Then how is being a woman with disabilities different from being a man with disabilities in Nigerian society? What are the things that women face that men may not necessarily face?

In Africa, in Nigeria in particular, I always say it’s a man’s world. So somehow you see men who have been able to conquer it, they’ve been able to get married, they’ve been able to break into political sphere – we had a man with disabilities, honourable Shuaibu from Jigawa State, who was able to go into the House of Assembly and we have a senior special assistant to the president on disability matters. But already it’s very difficult to break into the political sphere as a “normal” woman come to talk of a woman with disabilities.

And when it gets to the issue of abuse, you find a lot of women with disabilities face that. That’s why most times you find women with disabilities with low self esteem. I know of an organisation, Disability Rights Advocacy Centre (DRAC), that is actually working on a “respect not abuse” campaign, which is the reduction of violence against women and girls with disabilities. This is an issue that has not really been spoken about before, but it is a really big problem we are facing in the society. For example, if a deaf woman goes into the police station to report that she’s raped, we don’t even have any mechanisms in place for her. The police officers don’t know how to speak sign language and what if the woman does not know how to write – there’s no one to interpret for her. And because of the stigma associated with abuse as well as being a person with disabilities, a lot of them do not speak up. There was a time I interviewed some women and if you hear their stories, wow. A lot of them, till today, have been living in silence because they cannot talk to anybody. Someone called me a month back from Bauchi State and he was telling me about a physically challenged woman who was raped by someone in her village. When the guy was arrested, what he said was that he was doing her a favour.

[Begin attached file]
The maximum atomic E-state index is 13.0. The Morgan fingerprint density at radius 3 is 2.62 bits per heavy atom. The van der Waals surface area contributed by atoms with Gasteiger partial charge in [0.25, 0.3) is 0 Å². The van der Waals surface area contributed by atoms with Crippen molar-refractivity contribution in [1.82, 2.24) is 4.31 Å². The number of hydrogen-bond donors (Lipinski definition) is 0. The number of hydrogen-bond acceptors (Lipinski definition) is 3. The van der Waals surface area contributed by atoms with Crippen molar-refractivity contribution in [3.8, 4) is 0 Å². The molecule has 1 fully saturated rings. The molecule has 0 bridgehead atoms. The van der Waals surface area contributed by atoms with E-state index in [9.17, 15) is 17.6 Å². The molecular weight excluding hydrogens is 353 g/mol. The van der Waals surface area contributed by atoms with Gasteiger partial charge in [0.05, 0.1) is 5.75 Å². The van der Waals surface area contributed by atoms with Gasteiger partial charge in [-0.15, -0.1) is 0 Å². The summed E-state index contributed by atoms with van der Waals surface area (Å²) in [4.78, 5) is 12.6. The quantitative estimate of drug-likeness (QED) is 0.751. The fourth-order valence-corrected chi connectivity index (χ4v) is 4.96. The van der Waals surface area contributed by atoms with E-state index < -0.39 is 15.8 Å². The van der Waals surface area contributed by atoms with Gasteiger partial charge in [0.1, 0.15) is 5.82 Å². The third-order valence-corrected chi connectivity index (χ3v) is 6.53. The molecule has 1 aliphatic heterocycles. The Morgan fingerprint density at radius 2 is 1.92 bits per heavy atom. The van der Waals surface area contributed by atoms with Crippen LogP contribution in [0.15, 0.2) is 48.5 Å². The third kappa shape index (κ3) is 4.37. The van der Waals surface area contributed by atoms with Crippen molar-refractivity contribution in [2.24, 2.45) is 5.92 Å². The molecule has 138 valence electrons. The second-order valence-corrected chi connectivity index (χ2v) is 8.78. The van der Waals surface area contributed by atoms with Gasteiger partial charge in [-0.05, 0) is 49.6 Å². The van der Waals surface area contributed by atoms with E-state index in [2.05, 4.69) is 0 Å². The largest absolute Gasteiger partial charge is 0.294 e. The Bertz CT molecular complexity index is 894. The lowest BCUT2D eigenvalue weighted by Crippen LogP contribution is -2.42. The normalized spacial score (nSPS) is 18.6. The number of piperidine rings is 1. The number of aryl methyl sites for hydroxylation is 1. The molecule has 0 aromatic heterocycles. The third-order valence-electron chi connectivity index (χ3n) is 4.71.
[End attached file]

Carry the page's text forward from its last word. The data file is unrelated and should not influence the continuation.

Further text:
The problem we’re having as women with disabilities is we’re not even accepted in the women’s circle. In my years of advocacy I found out that in a lot of women’s organisations, you hardly see them give space to women with disabilities. It’s actually about the attitudinal barrier in society I was telling you about. We have the mindset that persons with disabilities are no good. There are a lot of myths associated with us. So even getting to the women’s circle, we’re being seen as lesser women. So even when activities and policies are designed for women, women with disabilities come in as afterthoughts. These are the things we have to deal with. We’re trying to mainstream women with disabilities even into the women’s circle first, before even getting it out to a wider circle.

When it comes to discrimination, men with disabilities have found a way to overcome it, but women with disabilities, you hardly find that. Let’s say a man wants to take you to his parents to say he’s found a wife, that’s when you’ll find out what discrimination is. You’re not even seen as being fit enough to bear a child, you know. So we have to work not just double hard, but triple hard to measure up with the men with disabilities because somehow they’ve been able to break through.